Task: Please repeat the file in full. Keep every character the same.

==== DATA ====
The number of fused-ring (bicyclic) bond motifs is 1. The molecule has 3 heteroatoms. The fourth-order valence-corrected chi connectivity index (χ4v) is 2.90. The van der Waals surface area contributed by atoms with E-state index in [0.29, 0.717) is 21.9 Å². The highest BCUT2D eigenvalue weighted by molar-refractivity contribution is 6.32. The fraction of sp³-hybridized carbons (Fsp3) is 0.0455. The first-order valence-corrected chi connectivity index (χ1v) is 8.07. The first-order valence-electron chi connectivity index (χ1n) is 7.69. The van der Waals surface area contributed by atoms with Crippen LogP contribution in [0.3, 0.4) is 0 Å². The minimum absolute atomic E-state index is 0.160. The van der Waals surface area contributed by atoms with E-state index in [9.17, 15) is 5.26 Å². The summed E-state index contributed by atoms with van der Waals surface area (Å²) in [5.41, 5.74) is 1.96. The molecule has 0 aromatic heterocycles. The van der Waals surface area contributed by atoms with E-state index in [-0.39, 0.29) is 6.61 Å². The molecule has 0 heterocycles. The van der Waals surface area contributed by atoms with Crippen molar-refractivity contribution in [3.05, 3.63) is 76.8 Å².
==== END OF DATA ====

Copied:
The number of fused-ring (bicyclic) bond motifs is 1. The molecule has 3 heteroatoms. The fourth-order valence-corrected chi connectivity index (χ4v) is 2.90. The van der Waals surface area contributed by atoms with E-state index in [0.29, 0.717) is 21.9 Å². The highest BCUT2D eigenvalue weighted by molar-refractivity contribution is 6.32. The fraction of sp³-hybridized carbons (Fsp3) is 0.0455. The first-order valence-corrected chi connectivity index (χ1v) is 8.07. The first-order valence-electron chi connectivity index (χ1n) is 7.69. The van der Waals surface area contributed by atoms with Crippen LogP contribution in [0.3, 0.4) is 0 Å². The minimum absolute atomic E-state index is 0.160. The van der Waals surface area contributed by atoms with E-state index in [9.17, 15) is 5.26 Å². The summed E-state index contributed by atoms with van der Waals surface area (Å²) in [5.41, 5.74) is 1.96. The molecule has 0 aromatic heterocycles. The van der Waals surface area contributed by atoms with E-state index in [-0.39, 0.29) is 6.61 Å². The molecule has 0 heterocycles. The van der Waals surface area contributed by atoms with Crippen molar-refractivity contribution in [3.05, 3.63) is 76.8 Å².